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President Biden continues conversations with congressional Republicans on Thursday in the hopes of landing a bipartisan deal on an infrastructure package, but major hurdles persist over what items would be in the measure, and how it might be paid for.

Amid dropping vaccine demand in Ohio, Governor Mike DeWine announced five, weekly drawings of $1 million open to residents who've received at least one dose of a COVID-19 vaccine. A similar lottery for teenagers will provide the lucky names with a full, four-year scholarship to a public university in Ohio - room and board included.

Former Trump White House Counsel Don McGahn will testify before the House Judiciary committee about his role in former special prosecutor Robert Mueller's Russia investigation, the panel announced Wednesday.

McGahn will speak only to committee members in private, under an agreement negotiated by his attorneys, the committee, and the Justice Department. The interview will be conducted "as soon as possible" and a transcript released publicly shortly thereafter, according to the court filing.

Updated May 12, 2021 at 8:31 PM ET

President Biden signed an executive order Wednesday boosting America's cyberdefenses following a ransomware attack on a company that operates a pipeline that provides nearly half of the gasoline and jet fuel for the country's East Coast.

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Liz Cheney would not let it go.

(SOUNDBITE OF MONTAGE)

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From NPR News, this is ALL THINGS CONSIDERED. I'm Ailsa Chang in Los Angeles.

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Former Trump administration officials testified for the first time on the Jan. 6 insurrection before a congressional committee on Wednesday, putting on center stage the bitter partisan divide over the role former President Donald Trump and his supporters played that day.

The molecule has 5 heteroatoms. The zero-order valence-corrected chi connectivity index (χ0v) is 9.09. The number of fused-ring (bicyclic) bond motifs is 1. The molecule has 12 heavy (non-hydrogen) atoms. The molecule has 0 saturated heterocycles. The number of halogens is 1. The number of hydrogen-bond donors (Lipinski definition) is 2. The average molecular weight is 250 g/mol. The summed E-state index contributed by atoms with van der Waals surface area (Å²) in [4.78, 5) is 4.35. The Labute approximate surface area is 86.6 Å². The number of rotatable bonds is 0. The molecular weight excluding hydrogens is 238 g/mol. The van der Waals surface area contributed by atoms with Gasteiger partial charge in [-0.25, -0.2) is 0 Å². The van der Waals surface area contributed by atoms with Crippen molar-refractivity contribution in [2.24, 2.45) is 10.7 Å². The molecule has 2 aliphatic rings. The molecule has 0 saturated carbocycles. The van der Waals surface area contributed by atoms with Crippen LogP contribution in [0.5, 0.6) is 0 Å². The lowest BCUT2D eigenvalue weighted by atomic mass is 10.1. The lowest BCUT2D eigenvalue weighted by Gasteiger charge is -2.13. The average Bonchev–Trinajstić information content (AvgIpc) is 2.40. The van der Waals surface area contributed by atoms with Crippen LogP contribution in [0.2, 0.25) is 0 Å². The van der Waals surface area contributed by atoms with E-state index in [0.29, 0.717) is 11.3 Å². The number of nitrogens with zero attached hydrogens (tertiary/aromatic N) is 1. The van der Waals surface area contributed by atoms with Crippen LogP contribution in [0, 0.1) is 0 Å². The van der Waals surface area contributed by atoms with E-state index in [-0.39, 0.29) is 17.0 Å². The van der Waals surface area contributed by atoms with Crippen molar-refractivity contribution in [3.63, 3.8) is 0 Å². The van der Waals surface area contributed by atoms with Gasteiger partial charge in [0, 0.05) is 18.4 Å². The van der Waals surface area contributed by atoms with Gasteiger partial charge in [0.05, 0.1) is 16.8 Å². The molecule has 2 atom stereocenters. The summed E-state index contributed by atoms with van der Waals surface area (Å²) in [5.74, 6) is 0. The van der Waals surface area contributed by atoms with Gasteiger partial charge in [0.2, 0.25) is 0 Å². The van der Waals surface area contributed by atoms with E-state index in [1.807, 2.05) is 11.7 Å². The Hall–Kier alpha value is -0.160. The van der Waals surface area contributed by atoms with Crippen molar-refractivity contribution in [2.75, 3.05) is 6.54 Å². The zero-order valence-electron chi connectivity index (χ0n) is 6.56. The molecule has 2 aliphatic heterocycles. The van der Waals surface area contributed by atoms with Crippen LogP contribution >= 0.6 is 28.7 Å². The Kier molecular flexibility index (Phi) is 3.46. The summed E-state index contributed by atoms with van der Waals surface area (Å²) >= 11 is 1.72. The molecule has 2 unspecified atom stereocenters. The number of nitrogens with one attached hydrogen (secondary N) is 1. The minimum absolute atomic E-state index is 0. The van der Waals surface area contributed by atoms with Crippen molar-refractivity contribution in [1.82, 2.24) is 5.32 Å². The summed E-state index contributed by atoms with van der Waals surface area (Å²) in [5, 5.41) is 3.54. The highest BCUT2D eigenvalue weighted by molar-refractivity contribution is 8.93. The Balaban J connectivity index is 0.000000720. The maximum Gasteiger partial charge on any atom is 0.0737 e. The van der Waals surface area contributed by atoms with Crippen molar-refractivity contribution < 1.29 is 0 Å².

As Republicans looked to focus on what they said were partisan Democratic games to control the narrative of the riot, Democrats on the House Oversight Committee took former acting Defense Secretary Christopher Miller and former acting Attorney General Jeffrey Rosen to task.

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In the effort to vaccinate as many Americans as possible for COVID-19 - and at this stage in the game, states and the federal government say they need to get creative about this. Here's NPR White House correspondent Tamara Keith.

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Violence between Israelis and Palestinians keeps escalating without any clear resolution in sight.

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Updated May 12, 2021 at 3:38 PM ET

House Republicans on Wednesday removed Rep. Liz Cheney of Wyoming as conference chair in retaliation for her unyielding criticism of former President Donald Trump, his continued false claims of a stolen election, his role in the Jan. 6 riot and his future in the Republican Party.

"I will do everything I can to ensure that the former president never again gets anywhere near the Oval Office," Cheney told reporters after her ouster, which was done by a voice vote.

With a 50-50 Senate and a paper-thin Democratic majority in the House, Louisa Terrell would have a tough job no matter what.

But the ongoing coronavirus pandemic has created a lot of unique challenges for the director of the White House Office of Legislative Affairs.

"You're not able to do the pull-asides you can do in an Easter egg roll [event], when people are there with their families — a great way to connect," Terrell told NPR. "Members are not roaming the halls all the time."

Shortly after Arizona Republican lawmakers approved it, GOP Gov. Doug Ducey on Tuesday quickly signed a bill into law that could remove tens of thousands of voters from the state's early ballot mailing list.

Voters who sign up for the state's Permanent Early Voting List — PEVL for short — are automatically sent a ballot for every election in which they're eligible to vote.

The PEVL has grown increasingly popular with each passing election in Arizona. And whether voters actually use their early ballot or not has — to date — been irrelevant.

Officials from the Trump administration will deliver testimony to Congress on Wednesday in defense of their handling of the Jan. 6 Capitol insurrection led by pro-Trump extremists, as lawmakers seek to pinpoint the administrative failures that led to the deadly riot.

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Updated May 11, 2021 at 7:14 PM ET

The Senate Rules Committee on Tuesday held a contentious markup of legislation to revamp the nation's voting and campaign finance rules, laying bare the deep partisan divide over how elections should be run.

A series of party-line votes on amendments made clear there is little ground for compromise, and the bill's fate is very much in doubt in the upper chamber.

A federal judge has ordered two men who are charged with conspiracy for allegedly assaulting police officers during the Capitol riot to be detained pending trial.

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